The Policy Troupe: Chamba Deliberation

Learnings at The Policy Troupe: Chamba Deliberation (1st-2nd June, 2019)

We were at Chamba on the 1st and 2nd of June, 2019 for the second edition of The Policy Troupe. The city is spread out on both sides of the ‘Chaugan’ with an outstanding view of the snow capped mountains at the farther end of the street. The market area running adjacent to the District Court and several government offices makes the place look self sufficient. However, owing to the poor access, connectivity and a lack of basic amenities in the city, it’s easy to understand why Chamba is recognised as one of the most backward Districts of India. (more…)

Understanding Public Policy in India

How can Public Policy be explained in simple terms? How to move beyond definitions and understand the real impact of Public Policy? What does it mean? Why is it relevant? If you wish to understand Public Policy the way you would explain it to a layman, we have done just that for you. In this interactive document, we have explained Public Policy through a variety of examples so that everyone can understand Public Policy in ‘real terms’. So what is Public Policy? Find out now! (more…)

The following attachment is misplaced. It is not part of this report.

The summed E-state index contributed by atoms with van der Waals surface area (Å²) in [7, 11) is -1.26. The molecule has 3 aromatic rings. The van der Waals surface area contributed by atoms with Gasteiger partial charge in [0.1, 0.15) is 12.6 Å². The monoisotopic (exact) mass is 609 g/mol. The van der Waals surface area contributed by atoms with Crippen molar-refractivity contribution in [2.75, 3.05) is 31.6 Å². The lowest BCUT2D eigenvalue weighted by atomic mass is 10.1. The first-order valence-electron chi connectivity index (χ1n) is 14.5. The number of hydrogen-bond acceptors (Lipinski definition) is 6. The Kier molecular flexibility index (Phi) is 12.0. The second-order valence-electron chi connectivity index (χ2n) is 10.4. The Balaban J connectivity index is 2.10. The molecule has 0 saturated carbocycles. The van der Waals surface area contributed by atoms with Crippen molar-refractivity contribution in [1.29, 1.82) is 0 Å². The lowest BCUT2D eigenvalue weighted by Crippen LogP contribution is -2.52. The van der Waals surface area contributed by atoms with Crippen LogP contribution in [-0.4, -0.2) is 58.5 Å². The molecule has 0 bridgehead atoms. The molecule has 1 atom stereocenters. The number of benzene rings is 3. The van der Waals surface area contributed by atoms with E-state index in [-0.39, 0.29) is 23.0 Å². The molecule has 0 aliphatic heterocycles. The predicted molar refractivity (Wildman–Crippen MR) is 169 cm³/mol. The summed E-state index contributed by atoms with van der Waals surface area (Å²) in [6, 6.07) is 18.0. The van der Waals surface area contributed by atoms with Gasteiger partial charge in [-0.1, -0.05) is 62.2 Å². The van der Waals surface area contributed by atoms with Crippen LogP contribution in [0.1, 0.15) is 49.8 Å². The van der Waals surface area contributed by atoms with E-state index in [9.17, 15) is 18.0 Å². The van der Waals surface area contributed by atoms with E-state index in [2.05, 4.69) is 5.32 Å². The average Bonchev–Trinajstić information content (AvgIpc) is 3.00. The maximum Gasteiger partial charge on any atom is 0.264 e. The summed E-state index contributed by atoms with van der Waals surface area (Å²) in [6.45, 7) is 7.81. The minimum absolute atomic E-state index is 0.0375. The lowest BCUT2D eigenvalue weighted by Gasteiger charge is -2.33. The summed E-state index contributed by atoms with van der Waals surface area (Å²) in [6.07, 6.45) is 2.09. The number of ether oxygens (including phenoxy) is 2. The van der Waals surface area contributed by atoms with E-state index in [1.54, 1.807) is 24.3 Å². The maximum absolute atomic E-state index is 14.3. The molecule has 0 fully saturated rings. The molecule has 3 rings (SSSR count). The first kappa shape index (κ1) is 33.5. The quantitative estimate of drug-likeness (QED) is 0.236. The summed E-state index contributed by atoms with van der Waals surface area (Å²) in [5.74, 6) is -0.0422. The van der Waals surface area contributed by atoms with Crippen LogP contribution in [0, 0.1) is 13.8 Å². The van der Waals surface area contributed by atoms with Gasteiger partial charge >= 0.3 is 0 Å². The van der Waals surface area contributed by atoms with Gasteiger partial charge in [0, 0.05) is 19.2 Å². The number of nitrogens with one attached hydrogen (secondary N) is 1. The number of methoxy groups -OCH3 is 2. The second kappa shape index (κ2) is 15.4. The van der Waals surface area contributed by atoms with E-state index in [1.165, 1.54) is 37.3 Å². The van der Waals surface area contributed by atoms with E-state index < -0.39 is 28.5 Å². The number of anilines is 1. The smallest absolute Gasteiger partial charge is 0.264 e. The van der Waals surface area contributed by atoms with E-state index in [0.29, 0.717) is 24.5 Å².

“Period” of Change: Acknowledging the Right to Menstrual Health

By Tanya Chandra, Founder, LexQuest Foundation.

It can’t be stressed enough that menstruation is a mere biological phenomenon, so why does it bother a society so much that we need policies for menstruating women? To answer the aforementioned, one has to acknowledge the closely knit cultural and social spaces along with the psycho-social contexts in which women attain puberty and go on to menstruate for the better part of their teenage, adolescence and adult lives. (more…)

Learnings at The Policy Troupe: Almora Deliberation (28th-29th July, 2018)

By Tanya Chandra, Founder, LexQuest Foundation.

When you enter Almora, the District Headquarters of the Kumaon region, you will see prosperity, abled infrastructure and globalization all wrapped into one, amidst the serenity of the green hills that envelop this Himalayan town. Old colonial buildings, streets swarmed with traditional local delicacies and a whole lot of well maintained government offices, well kept government schools, scattering of ill-conceived primary private schools and a large number of public toilets; all on the same street that caters to the outsiders with its endless hotels, modest eateries and a trail of noisy vehicles. (more…)